Hearing Horton, Pilgrimage and Christian Theology

The Christian faith – A Systematic Theology for Pilgrims on the Way

A review on the way:

Horton has written a Reformed Systematic theology which reads like a series of extended academic essays on the standard subject areas. He writes with precision and demonstrates an enviable depth of knowledge and breadth of reading. This 1052 page beautifully produced hard back book breaks into 7 main areas:

  1. Knowing God: The presuppositions of theology
  2. God who lives
  3. God who cares
  4. God who creates
  5. God who rescues
  6. God who reigns in grace
  7. God who reigns in glory

These headings sound warm, personal even pastoral but that isn’t the feel of the book at all. What you get is a rigorous academic text which presents a reformed evangelical position but through a critical engagement with a range of alternative positions. For example NT Wright is cited not only as someone who does not accept the reformed position on imputed righteousness. (ch. X) but also with someone who has a useful contribution to make on understanding Christology by setting the Messianic expectations of their day in a wider historical context. Unlike some conservative reformed thinkers who would view all of Wright’s work as suspect if they disagree with him on another area of theology. But this is a confessional theology – other views are not presented as credible alternatives merely foils for the reformed position to be presented. This is done firmly but graciously and in a non-emotive terms.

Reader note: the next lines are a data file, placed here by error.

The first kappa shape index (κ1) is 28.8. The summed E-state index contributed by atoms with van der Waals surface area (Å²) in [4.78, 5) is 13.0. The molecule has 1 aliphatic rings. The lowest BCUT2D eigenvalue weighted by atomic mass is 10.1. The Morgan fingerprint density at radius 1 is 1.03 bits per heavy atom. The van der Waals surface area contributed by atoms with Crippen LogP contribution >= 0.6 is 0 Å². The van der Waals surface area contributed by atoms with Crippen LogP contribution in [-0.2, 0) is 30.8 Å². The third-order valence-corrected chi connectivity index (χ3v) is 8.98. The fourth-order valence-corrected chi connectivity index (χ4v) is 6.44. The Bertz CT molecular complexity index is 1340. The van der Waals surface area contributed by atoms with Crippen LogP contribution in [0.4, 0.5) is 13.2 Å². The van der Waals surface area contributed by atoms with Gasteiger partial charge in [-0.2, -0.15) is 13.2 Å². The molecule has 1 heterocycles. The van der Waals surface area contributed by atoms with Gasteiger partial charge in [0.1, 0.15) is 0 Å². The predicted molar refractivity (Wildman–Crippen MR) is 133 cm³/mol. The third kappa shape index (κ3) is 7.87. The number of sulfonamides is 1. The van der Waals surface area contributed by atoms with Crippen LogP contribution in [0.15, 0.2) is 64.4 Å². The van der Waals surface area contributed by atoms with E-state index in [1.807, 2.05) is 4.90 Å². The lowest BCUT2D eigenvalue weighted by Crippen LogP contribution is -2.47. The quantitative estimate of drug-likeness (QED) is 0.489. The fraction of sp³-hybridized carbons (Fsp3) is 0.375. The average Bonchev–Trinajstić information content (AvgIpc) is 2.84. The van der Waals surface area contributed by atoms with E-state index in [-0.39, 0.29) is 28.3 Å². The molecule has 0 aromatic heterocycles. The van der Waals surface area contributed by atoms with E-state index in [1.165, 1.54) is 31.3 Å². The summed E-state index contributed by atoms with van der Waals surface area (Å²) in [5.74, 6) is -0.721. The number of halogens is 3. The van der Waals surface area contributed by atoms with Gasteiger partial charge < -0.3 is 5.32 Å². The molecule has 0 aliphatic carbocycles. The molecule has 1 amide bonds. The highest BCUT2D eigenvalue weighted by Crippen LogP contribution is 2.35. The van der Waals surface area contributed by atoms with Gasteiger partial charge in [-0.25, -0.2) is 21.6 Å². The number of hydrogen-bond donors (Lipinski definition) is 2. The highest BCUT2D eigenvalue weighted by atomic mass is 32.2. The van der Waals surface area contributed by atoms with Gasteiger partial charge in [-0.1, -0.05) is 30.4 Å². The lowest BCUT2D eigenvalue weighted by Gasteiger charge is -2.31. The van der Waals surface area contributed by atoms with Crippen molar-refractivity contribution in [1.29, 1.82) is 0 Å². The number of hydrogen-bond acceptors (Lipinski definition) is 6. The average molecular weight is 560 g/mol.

Horton hears who?

Its always interesting to look at who the author chooses to interact with. So footnotes are an indication of the theological pool that the author swims in. Here are some of the most oft quoted writers and thinkers in this book and what they reveal about the author.

Historically savvy

St Augustine
Thomas Aquinas
Karl Barth

Reformed heritage

John Calvin
Louis Berkhof
Herman Bavink
Charles Hodge

Contemporary Connections

Darell Guder
Kevin Vanhoozer
Colin Gunton

Who’s missing?

Women? Two-Thirds World theologians? I am not surprised, perhaps its asking too much for a book this long to engage meaningfully with the majority world?

Hearing Horton

To give you a flavour of the book here’s a quotation:

“Reflecting the contrasting ontologies of “overcoming estrangement” and “meeting a stranger” is the contrast between the Neoplatonic concept of ontological participation (methexis) and a covenantal concept of union (koinonia). From Origen to John Milbank; there has been a pronounced tendency to identify union with Christ with a Platonic or Neoplatonic scheme of ontic union of the soul with divinity on an ever-ascending ladder of being” p.602

Who would enjoy this book?

Reformed academics – as it offers them a new text book to teach from.

Church pastors – as it provides a different angle on some of the classic doctrinal conundrums.

Eclectic Thinkers – as it provides some fresh integrative thinking – for example Vanhoozer’s Theodramatic theology provides an dialogue partner in the prolegomena to this book.